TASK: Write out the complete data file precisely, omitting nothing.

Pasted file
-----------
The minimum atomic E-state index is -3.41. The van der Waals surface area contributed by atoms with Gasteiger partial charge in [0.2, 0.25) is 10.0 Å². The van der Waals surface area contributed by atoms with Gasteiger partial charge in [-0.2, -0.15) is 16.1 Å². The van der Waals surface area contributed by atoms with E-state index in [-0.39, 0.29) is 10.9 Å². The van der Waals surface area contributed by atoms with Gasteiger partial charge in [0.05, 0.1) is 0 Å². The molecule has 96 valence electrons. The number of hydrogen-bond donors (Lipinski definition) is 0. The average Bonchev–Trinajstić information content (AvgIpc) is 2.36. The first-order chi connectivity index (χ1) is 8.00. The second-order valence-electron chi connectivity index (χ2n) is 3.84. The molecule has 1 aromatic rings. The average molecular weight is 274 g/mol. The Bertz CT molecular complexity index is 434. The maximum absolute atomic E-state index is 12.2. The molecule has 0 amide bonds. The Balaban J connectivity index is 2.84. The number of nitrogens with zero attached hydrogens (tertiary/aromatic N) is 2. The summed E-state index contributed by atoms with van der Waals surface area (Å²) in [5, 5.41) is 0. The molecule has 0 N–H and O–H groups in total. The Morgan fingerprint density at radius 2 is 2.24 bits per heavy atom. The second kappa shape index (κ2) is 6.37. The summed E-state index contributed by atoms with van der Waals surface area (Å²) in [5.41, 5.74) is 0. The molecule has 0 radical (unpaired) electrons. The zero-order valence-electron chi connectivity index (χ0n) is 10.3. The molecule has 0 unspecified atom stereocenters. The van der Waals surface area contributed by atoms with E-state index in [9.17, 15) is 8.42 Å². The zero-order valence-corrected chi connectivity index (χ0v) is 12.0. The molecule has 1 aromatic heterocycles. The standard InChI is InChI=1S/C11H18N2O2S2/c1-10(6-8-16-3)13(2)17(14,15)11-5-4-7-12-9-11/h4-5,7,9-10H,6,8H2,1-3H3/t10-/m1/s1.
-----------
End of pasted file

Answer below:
The minimum atomic E-state index is -3.41. The van der Waals surface area contributed by atoms with Gasteiger partial charge in [0.2, 0.25) is 10.0 Å². The van der Waals surface area contributed by atoms with Gasteiger partial charge in [-0.2, -0.15) is 16.1 Å². The van der Waals surface area contributed by atoms with E-state index in [-0.39, 0.29) is 10.9 Å². The van der Waals surface area contributed by atoms with Gasteiger partial charge in [0.05, 0.1) is 0 Å². The molecule has 96 valence electrons. The number of hydrogen-bond donors (Lipinski definition) is 0. The average Bonchev–Trinajstić information content (AvgIpc) is 2.36. The first-order chi connectivity index (χ1) is 8.00. The second-order valence-electron chi connectivity index (χ2n) is 3.84. The molecule has 1 aromatic rings. The average molecular weight is 274 g/mol. The Bertz CT molecular complexity index is 434. The maximum absolute atomic E-state index is 12.2. The molecule has 0 amide bonds. The Balaban J connectivity index is 2.84. The number of nitrogens with zero attached hydrogens (tertiary/aromatic N) is 2. The summed E-state index contributed by atoms with van der Waals surface area (Å²) in [5, 5.41) is 0. The molecule has 0 N–H and O–H groups in total. The Morgan fingerprint density at radius 2 is 2.24 bits per heavy atom. The second kappa shape index (κ2) is 6.37. The summed E-state index contributed by atoms with van der Waals surface area (Å²) in [5.41, 5.74) is 0. The molecule has 0 radical (unpaired) electrons. The zero-order valence-electron chi connectivity index (χ0n) is 10.3. The molecule has 0 unspecified atom stereocenters. The van der Waals surface area contributed by atoms with E-state index in [9.17, 15) is 8.42 Å². The zero-order valence-corrected chi connectivity index (χ0v) is 12.0. The molecule has 1 aromatic heterocycles. The standard InChI is InChI=1S/C11H18N2O2S2/c1-10(6-8-16-3)13(2)17(14,15)11-5-4-7-12-9-11/h4-5,7,9-10H,6,8H2,1-3H3/t10-/m1/s1.